That three-month turnaround typically only happens in a costly fire sale. A prudent owner does extensive due diligence and really ensures a strategic and patient sale is a good fit for the new owners and the current employees.
So, if you want to retire at age 60, you better start the process at 55. The longer you take, and the more intelligent your approach, the more successful you’ll be.
Code Red Mistake #4: You think you can sell the business by yourself (or you trust yourself too much)
This one always mystifies me: I’ve seen countless owners think they can sell it alone. They’ve built their business by hiring skilled people along the way. From press operators, to financial experts, to marketing gurus. Yet when it comes time to sell, they think they can do it themselves.
I’m a big fan of self-learning, don’t get me wrong, but do you have time to become a financial and legal expert in M&A strategies?
Can you quickly become an industry insider with strategic investors and tap into an extensive network where the big players are qualified, ready, willing and able?
Can you properly value your business like an independent appraiser?
The answer is no, no and more no’s. Not only would this become next to impossible to do in a short period of time (let’s retire while we’re young, right?), but it will also pull you away from what’s critically important: Continuing to grow your business.
Code Red example: Hubris becomes hurtful
I’d like to relate a story about an owner I worked with who violated Code Red Mistake #4.
His main problem wasn’t his business. He’d created a beautifully niched business with sizable profit margins and a smoothly running enterprise. It was definitely ready to sell, and there were investors lined up, ready to make a deal.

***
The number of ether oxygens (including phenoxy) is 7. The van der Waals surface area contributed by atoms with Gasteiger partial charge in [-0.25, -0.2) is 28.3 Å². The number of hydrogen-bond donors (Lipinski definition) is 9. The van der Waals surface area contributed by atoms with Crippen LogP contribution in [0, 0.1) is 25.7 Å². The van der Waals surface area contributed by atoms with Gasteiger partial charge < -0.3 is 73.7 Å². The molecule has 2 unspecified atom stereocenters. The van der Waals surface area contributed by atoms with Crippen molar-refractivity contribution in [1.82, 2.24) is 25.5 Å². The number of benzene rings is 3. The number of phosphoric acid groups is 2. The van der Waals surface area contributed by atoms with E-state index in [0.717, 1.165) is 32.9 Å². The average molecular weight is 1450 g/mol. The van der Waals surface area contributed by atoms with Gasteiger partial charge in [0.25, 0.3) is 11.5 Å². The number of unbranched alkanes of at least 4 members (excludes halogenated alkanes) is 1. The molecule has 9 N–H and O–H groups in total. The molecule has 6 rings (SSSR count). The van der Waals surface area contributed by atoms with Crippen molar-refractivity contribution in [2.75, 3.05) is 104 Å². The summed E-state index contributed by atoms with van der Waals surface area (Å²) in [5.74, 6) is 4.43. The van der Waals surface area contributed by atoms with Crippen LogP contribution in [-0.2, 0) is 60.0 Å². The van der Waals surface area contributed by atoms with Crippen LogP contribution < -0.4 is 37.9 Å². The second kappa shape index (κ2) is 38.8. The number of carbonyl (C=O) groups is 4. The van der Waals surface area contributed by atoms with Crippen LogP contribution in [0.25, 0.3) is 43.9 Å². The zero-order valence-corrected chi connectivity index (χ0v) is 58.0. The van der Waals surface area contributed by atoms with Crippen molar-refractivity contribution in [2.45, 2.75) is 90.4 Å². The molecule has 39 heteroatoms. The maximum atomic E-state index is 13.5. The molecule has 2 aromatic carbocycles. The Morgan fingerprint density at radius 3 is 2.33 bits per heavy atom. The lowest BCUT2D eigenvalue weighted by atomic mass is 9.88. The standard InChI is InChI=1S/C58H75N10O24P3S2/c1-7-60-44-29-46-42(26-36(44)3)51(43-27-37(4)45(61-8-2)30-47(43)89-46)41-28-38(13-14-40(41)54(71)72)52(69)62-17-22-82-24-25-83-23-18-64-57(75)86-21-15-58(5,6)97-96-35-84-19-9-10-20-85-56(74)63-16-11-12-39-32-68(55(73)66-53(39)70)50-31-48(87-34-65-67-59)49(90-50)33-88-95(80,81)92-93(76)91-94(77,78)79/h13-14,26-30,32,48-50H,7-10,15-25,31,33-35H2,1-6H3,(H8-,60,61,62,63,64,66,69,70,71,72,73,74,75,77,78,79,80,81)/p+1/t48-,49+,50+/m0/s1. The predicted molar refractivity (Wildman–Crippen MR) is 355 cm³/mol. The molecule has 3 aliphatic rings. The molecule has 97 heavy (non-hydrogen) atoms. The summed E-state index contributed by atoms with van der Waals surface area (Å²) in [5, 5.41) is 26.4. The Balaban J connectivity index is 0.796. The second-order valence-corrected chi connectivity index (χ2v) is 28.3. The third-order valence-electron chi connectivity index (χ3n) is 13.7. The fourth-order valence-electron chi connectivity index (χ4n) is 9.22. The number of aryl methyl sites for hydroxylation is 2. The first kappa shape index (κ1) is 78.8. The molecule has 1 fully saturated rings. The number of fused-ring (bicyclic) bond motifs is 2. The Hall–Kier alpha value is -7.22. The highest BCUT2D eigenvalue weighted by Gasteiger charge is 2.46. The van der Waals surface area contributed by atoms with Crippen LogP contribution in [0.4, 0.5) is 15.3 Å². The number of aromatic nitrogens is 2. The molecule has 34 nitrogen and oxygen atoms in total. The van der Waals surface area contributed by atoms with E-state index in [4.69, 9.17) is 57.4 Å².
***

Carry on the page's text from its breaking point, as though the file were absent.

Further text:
He got in the way. Or rather, his ego got in the way.
You see, he trusted only himself in the end. He didn’t believe the appraisal numbers produced by independent financial experts. He didn’t trust the advice of his M&A advisors as to what the market would bear.
He listened to only one person: Himself.
Now I strongly doubt that’s how he built his business. He was far too successful to have fallen victim to his own arrogance and hubris.
But when you have visions of multi-million dollar grandeur, you can become a little deluded. You can get in the way of an opportunity only because you trust yourself more than those around you. In the end, he not only didn’t get the price he wanted – he didn’t sell the business.
I’ve given you four Code Red examples, and one painful instance of what happens when they are not respected. To learn more about the other eight, visit my website at http://www.rocklamanna.com/download-your-code-red-seller-mistakes.
And if you don’t download it today, you can always check back in five years. They’ll still be just as relevant then as they are today.
Rock LaManna, President and CEO of LaManna Alliance, helps printing owners and CEOs use their company financials to prioritize and choose the proper strategic path. Rock can be reached by email at firstname.lastname@example.org.